Toronto is world-class in at least one thing: Traffic congestion

Last month, the city passed an important milestone. Toronto’s anxiety about whether it was a world-class city was displaced by its anxiety about traffic congestion and the fact that you could not travel around the city. Period.

The world-class anxiety flowered when Art Eggleton was mayor in the 1980s, and for several decades it lurked behind most major decisions. Mayor Rob Ford pushed it out of focus by dint of his personal activities. I remember in Berlin when we told the cabby where we were from, and he said with a cruel laugh, ‘You have that mayor who seems to have some problems, eh?’

The anxiety roared back with Mayor John Tory who couldn’t resist the opportunity for Toronto to make its mark by hosting a few FIFA World Cup games. Now that he is gone, and we learn that the cost of those games is something in the range of $7 million a minute, world-class status somehow doesn’t seem to mean so much. Instead, we have traffic congestion anxiety.

The month began with the possibility of a transit strike and the psychosis set in: we would all be stranded at the curb. The city would grind to a halt. Not everyone could work from home — we need clerks in shops, shoppers in stores, servers in restaurants, and for many the idea of doing business locally was simply not a reasonable option. The city was doomed until the TTC union and management settled, and we sighed our relief.

Then came the announcement that the Spadina streetcar would be replaced by buses running on the street to confound the traffic. Craziness. People began looking more closely at the TTC finances — service levels were not being maintained, money was not there for the needed capital repairs let alone for expanding service, and the TTC cars kept breaking down to remind us that the anxiety had not gone away.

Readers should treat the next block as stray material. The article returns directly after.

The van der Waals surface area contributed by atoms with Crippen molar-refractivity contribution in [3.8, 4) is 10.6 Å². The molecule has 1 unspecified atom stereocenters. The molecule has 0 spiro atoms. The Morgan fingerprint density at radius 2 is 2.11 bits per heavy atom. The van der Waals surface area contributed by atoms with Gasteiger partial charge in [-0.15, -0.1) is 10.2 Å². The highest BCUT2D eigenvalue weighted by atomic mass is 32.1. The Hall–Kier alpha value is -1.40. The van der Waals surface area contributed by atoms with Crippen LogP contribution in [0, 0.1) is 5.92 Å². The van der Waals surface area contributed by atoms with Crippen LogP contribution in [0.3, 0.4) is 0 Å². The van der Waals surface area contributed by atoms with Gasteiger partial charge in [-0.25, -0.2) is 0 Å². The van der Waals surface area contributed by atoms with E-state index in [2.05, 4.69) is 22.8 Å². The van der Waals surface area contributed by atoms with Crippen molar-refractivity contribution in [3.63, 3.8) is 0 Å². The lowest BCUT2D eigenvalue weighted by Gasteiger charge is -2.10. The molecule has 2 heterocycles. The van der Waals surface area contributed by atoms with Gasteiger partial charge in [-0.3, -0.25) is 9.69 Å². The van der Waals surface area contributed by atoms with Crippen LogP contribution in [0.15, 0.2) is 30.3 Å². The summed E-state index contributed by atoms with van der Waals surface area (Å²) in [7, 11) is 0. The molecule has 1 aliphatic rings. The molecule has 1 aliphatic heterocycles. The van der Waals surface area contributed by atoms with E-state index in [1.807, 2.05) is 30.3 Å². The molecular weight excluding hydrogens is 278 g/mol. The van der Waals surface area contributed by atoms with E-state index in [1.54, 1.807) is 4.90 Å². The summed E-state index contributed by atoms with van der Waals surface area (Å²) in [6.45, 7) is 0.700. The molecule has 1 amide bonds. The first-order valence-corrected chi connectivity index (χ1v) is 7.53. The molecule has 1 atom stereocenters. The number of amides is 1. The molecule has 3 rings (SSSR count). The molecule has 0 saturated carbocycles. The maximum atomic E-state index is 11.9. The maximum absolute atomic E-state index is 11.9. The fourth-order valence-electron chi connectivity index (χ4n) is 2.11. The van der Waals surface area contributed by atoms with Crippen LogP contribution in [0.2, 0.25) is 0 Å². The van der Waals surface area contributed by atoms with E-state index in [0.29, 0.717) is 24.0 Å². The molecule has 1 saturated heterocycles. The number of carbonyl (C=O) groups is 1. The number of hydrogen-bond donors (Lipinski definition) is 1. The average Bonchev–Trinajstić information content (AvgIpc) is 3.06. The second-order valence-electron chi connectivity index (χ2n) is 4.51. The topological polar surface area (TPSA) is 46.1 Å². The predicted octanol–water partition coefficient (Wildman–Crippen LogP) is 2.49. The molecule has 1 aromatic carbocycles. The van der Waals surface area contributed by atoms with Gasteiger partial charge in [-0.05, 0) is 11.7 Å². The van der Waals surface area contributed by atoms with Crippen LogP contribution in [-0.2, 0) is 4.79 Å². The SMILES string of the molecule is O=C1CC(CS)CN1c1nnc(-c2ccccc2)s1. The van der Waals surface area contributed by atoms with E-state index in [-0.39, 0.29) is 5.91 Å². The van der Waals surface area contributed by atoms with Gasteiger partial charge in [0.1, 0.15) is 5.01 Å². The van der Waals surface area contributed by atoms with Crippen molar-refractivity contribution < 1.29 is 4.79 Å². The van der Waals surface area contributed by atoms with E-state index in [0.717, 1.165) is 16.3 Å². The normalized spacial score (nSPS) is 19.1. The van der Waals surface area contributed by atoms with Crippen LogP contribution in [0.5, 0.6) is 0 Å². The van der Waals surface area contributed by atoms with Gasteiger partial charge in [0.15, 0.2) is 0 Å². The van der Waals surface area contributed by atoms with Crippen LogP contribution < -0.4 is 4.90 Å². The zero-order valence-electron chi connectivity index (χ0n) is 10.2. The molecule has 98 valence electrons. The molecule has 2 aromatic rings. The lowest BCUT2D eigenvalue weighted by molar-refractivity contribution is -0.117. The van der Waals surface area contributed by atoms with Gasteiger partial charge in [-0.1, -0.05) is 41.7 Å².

The stress level was so high that no one thought to mention that Metrolinx refused to say whether the Eglinton subway line would be operational in our lifetime. Roadway concerns loomed into view. With the Gardiner Expressway undergoing repairs, travel times there were up 250 per cent. One driver complained it would have been faster for her to get out of her car and walk — imagine that. Maybe we should just forget about the repairs and drive until the Gardiner falls into the ground where it belongs.

I made the mistake of trying to drive along Bloor. The west bound part of the street at Avenue Road had been dug up, and we were restricted to one lane eastbound. Horrors again, and, in an unmoving vehicle, I thought of the construction everywhere, all to accommodate the demolition of rental buildings and their replacement with condo towers and the new wires and pipes they need. Everywhere you turn, I thought, with no room to consider world-class status.

And don’t forget the cyclists and the war they wage with the cars. Bike lanes have been expanded and are well used, but those cyclists keep asking for more room to move safely, as though they should have some travel status in the city — even asking for bike lanes on Avenue north of Bloor. If you know that stretch, you are aware you can speed up and move quickly on those six lanes, providing there aren’t more drivers who want to do the same, cyclist safety be damned. Speed softens anxiety.

I am not sure where all of this leads — maybe it circles back to world-class status. I was in England recently and, as we sat unmoving in traffic, the cabby said, ‘London is number one in the world survey of traffic congestion, and it’s all because our mayor wants more bike lanes.’ Which reminded me that that survey said Toronto was number three on the congestion index.

If we work a bit harder we can have world-class status on traffic congestion.